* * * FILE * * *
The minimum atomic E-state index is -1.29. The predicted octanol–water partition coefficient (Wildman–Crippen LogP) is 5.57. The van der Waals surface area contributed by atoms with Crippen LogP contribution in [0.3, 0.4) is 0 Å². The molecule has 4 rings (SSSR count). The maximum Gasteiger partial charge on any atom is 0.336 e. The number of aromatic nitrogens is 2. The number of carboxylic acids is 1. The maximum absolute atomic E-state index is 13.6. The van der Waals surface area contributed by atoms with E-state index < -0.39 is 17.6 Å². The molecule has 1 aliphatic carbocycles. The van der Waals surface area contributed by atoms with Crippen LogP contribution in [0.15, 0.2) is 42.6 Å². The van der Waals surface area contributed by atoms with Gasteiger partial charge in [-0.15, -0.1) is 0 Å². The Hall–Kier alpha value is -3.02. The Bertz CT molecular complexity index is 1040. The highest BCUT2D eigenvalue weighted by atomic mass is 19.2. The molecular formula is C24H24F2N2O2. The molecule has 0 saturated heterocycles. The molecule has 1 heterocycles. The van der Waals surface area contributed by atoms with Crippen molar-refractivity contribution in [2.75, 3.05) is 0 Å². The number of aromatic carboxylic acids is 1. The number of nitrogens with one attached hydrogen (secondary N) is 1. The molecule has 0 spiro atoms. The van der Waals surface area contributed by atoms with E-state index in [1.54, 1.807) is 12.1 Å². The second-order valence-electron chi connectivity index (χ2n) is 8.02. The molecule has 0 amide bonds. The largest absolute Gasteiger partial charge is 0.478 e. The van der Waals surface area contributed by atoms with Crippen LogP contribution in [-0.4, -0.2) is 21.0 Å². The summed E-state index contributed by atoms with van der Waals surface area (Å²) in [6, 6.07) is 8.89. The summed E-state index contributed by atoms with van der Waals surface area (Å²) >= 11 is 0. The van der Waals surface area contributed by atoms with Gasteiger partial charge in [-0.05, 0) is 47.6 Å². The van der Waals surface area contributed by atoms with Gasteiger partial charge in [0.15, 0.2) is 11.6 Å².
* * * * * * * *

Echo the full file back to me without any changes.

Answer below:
The minimum atomic E-state index is -1.29. The predicted octanol–water partition coefficient (Wildman–Crippen LogP) is 5.57. The van der Waals surface area contributed by atoms with Crippen LogP contribution in [0.3, 0.4) is 0 Å². The molecule has 4 rings (SSSR count). The maximum Gasteiger partial charge on any atom is 0.336 e. The number of aromatic nitrogens is 2. The number of carboxylic acids is 1. The maximum absolute atomic E-state index is 13.6. The van der Waals surface area contributed by atoms with E-state index < -0.39 is 17.6 Å². The molecule has 1 aliphatic carbocycles. The van der Waals surface area contributed by atoms with Crippen LogP contribution in [0.15, 0.2) is 42.6 Å². The van der Waals surface area contributed by atoms with Gasteiger partial charge in [-0.15, -0.1) is 0 Å². The Hall–Kier alpha value is -3.02. The Bertz CT molecular complexity index is 1040. The highest BCUT2D eigenvalue weighted by atomic mass is 19.2. The molecular formula is C24H24F2N2O2. The molecule has 0 saturated heterocycles. The molecule has 1 heterocycles. The van der Waals surface area contributed by atoms with Crippen molar-refractivity contribution in [2.75, 3.05) is 0 Å². The number of aromatic carboxylic acids is 1. The number of nitrogens with one attached hydrogen (secondary N) is 1. The molecule has 0 spiro atoms. The van der Waals surface area contributed by atoms with E-state index in [1.54, 1.807) is 12.1 Å². The second-order valence-electron chi connectivity index (χ2n) is 8.02. The molecule has 0 amide bonds. The largest absolute Gasteiger partial charge is 0.478 e. The van der Waals surface area contributed by atoms with Crippen LogP contribution in [-0.4, -0.2) is 21.0 Å². The summed E-state index contributed by atoms with van der Waals surface area (Å²) in [6, 6.07) is 8.89. The summed E-state index contributed by atoms with van der Waals surface area (Å²) >= 11 is 0. The van der Waals surface area contributed by atoms with Gasteiger partial charge in [-0.05, 0) is 47.6 Å². The van der Waals surface area contributed by atoms with Gasteiger partial charge in [0.15, 0.2) is 11.6 Å².